It was George that taught me so much at the bench over the years. But it wasn’t so much about the woodworking as it was about human kindness. I’ve told you how a couple of the other men at the other benches were often disparaging about Bill because he was Jewish. Well, by contrast, George was an exact opposite. He exemplified kindness and love. Bill too was kindly to me, and in addition, showed me many things about our craft. On this particular day, he was showing me a system he had for sharping crosscut saws with each size having a slightly different take. By way of age, Bill was old, way past retirement by 15 years or so, but he persisted in the face of all adversity. As I watched Bill working the saw and showing me his method I noticed that he repeatedly went into the gullets more times than once and then sometimes several times. The information was good but expediting the filing not quite so. I made to interject when I caught George’s finger go to his now pursed lips to silence me.
“Bill! Would this be a good opportunity to let Paul have a go? That way, we could see how he is progressing with his saw sharpening? What do you think?
“Aye! That would be fine!” Bill passed me the saw file and moved over from the front of the saw.
I hadn’t done much remedial saw work but I could see how Bill was slowing down and could no longer micro-adjust the file. You know, the length of each stroke measured differently, the angles had lost regularity according to touch and sight. It saddened me to see a man losing what he once could do without thinking. Some of the other men would laugh and joke about him, say of him that he was losing his touch. That he was, “As blind as a bat!” Bill was becoming grumpy through this mocking and from time to time he showed it, but he was also a kindly man too. It was the former man I had grown to know. Two world wars had taken their toll on him and the men in the shop. You could see that clearly. But his wizened shape and distorted hands did little to endear others to him, I saw this too.
I took the file from Bill and squared up to the bench and the saw chocks and leaned into the work. The file was a Stubbs file, a file known for its quality but even then, at that time, no longer available for purchase. As the file passed into and through each gullet i could feel the two sets of eyes on me. This was where I recognised something. What I had seen from a distance with my eyes, Bill could here perfectly well and knew what was happening between the saw file and the saw plate.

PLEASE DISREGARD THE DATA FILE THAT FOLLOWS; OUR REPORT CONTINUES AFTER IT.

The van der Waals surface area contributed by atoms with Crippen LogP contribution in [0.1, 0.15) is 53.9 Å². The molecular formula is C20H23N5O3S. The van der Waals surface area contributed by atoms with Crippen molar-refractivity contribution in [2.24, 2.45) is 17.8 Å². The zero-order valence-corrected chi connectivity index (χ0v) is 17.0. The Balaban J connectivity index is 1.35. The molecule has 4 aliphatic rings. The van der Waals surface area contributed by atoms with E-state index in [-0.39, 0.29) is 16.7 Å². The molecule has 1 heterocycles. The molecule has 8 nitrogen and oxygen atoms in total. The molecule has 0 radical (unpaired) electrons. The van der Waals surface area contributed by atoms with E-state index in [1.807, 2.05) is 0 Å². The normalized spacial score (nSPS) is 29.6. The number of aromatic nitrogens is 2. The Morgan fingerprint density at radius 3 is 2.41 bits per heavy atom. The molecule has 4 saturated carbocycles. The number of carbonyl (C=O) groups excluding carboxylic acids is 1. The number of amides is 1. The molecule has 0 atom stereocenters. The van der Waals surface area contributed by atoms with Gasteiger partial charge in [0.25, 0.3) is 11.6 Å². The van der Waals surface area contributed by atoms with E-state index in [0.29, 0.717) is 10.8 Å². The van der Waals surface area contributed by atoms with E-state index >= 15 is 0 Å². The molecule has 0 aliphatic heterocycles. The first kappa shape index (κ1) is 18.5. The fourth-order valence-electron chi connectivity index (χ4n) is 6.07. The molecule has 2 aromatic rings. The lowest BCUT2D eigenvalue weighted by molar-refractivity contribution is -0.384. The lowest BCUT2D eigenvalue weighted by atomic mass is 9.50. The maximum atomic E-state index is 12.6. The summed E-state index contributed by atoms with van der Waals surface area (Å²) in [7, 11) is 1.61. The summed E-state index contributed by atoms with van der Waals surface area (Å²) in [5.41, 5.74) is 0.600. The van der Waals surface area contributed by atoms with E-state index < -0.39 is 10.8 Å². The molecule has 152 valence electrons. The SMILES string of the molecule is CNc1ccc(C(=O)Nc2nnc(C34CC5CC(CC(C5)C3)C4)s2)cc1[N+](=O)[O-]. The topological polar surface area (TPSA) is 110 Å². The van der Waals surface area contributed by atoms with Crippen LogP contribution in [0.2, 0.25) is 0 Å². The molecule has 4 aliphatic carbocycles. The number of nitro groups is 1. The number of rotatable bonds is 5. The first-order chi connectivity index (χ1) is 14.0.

“Slow down a bit, Paul. You’re in too much of a hurry! Feel for the steel, my dad and my grandad always told me!” A quick calculation told me that he was talking about to craftsmen from the mid 1800s who had trained him. I slowed my pace and started feeling for the feel on the steel through the file. Vibration meant an uneven cut . . . aberrations in the surface of the tooth face instead of a pristine flat. The sound changed as I progressed.
Bill’s teeth had taken a bit of a hammering and being so close to the work he had missed what was happening. As often happens on small teeth, the file took out two adjacent teeth and resulted in one deep gullet. I couldn’t really say anything but I knew well enough to ignore the space and that eventually, a tooth wood emerge over consecutive sharpenings. I also know that one or two missing teeth made little difference to the functionality as long as there were not too many close together. At the close of the filing, I handed the saw to Bill and George and they both said to me at the same time, “This is good!” Bill took the saw and crosscut his wood and remarked on how good it felt. “You can do my saws from here on, young Paul. This is great. Well done!
There is always a moral lesson in my George experiences. Kindness is never wasted and through kindness we extend our love and care to others. The elderly often want to give but may have no context to express their gratitude. Bill passed on his working ability to me even though he could no longer work as well as he once did. The mockers and scoffers are often jealous of what you might have and take for granted. They often learn nothing from people they might despise because their hearts are not open to the possibility that an old man might just have something much more valuable than their mocking.